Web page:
However, even those without a timer ticking down to zero, there are degrees of time management required. Efficient resource flow from your workers in Real Time Strategy games (RTS) such as Starcraft can be an example, or even the respawn timers in Multiplayer Online Battle Arenas (MOBA) such as League of Legends, where teams or players must decide what they can do uncontested by the enemy being out of commission.
These are just some examples of the soft skills being elaborated on, but other examples of soft skills that can be found on esports are:
Communication, Negotiation, Leadership: Any multiplayer game Teamwork: Any multiplayer game Willingness to Learn: Any game, to reach a high level Critical Thinking: Any game, goes hand in hand with problem-solving, applies to patch changes and how a patch affects a player. Open-mindedness: Any esport, allows for formulation of new strategies
When schools can take advantage of the soft skills that these esports promote, it will help them in the formation of students that can actually succeed further in life in more than just the industry.
One soft skill which also applies to esports, is Responsibility. Being responsible with your role in the game and knowing what to do in your role. However, that brings up the next point which makes it good for schools to learn more about esports.
As mentioned previously, because of the nature of esports having originated as a hobby that people enjoy doing much like other traditional hobbies: it is something that the youth go to in order to relieve their stress or escape their problems in this world.
But sometimes, this happens too much, or their real life problems escalate to the point that they can no longer cope with all of the burden of real life and end up playing more, and more, neglecting their responsibilities.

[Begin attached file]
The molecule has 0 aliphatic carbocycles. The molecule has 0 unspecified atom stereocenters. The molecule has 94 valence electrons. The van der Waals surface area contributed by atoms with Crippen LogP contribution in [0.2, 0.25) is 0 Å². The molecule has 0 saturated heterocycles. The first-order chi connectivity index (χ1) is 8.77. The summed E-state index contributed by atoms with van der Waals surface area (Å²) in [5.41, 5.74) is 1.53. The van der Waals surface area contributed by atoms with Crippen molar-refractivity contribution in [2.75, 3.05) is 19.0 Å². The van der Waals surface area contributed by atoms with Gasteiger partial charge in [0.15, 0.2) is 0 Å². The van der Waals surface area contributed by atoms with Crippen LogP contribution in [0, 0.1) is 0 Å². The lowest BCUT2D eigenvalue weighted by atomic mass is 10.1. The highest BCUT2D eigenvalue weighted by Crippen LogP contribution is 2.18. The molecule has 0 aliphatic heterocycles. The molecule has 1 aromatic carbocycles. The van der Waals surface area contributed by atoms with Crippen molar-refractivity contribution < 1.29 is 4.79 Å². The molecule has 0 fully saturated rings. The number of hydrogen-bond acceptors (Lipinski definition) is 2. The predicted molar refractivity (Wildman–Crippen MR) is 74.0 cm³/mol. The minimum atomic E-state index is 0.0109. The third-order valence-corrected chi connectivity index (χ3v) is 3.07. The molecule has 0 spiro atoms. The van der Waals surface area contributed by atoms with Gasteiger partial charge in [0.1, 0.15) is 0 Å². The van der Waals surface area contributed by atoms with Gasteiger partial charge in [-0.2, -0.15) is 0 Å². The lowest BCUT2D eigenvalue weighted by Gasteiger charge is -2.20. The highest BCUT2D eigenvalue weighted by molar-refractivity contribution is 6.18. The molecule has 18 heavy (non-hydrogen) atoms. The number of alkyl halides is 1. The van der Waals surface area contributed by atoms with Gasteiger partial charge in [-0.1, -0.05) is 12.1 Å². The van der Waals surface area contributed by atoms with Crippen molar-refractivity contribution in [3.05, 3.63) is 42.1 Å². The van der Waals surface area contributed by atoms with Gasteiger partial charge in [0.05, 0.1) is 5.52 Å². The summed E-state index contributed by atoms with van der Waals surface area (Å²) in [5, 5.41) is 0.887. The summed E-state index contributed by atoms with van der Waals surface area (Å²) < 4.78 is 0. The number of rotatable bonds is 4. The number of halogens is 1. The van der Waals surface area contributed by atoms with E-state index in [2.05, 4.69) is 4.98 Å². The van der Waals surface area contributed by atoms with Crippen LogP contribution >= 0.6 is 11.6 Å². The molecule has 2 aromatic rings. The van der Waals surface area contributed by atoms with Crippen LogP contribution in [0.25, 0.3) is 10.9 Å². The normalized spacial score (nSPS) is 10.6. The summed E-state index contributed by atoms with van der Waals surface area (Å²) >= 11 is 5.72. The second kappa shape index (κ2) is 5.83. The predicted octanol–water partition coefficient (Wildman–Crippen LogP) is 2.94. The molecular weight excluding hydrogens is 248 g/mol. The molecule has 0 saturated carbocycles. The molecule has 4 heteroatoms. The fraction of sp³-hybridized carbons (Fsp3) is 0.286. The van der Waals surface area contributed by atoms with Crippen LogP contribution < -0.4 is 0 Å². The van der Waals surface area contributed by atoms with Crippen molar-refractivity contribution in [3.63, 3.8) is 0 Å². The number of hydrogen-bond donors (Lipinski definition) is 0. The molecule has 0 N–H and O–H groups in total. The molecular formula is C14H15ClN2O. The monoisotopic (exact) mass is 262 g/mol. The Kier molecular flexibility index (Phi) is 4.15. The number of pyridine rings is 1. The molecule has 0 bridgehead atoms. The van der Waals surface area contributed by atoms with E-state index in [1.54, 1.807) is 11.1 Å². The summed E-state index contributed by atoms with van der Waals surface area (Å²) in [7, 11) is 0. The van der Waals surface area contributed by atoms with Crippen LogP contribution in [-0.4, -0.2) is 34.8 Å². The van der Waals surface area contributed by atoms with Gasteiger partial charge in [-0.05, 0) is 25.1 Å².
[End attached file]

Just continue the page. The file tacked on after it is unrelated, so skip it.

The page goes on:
Video game addiction is a very real thing, and demonizing esports or video games is not the way to help out those in need of help. An addiction is an addiction, and prevention is the greatest cure.
When schools are more inclined to learn about esports, about videogames, they must not forget the importance of being a responsible person. There are many gaming companies out there with the sole goal of monetizing off of young adults, adolescents, and even kids by showing them shiny new toys to play with during their times of leisure or escapism.
There are students out there with lives they feel are horrible, and the only way they can escape is through copious amounts of playtime, neglecting their own personal health or responsibilities.
As adolescents, demonizing them for their hobby won't do anything but make them feel emotions of resentment, or wanting to push themselves away even more. It is only through understanding the problem and teaching how to deal with their situations, that we are able to help the prevent the future generation be less responsible or capable as adults. It is only through learning more about videogames ourselves, and by not treating it like child's-play, that we are able to help them feel more comfortable with opening up, with doing what they need to, while maintaining their hobby.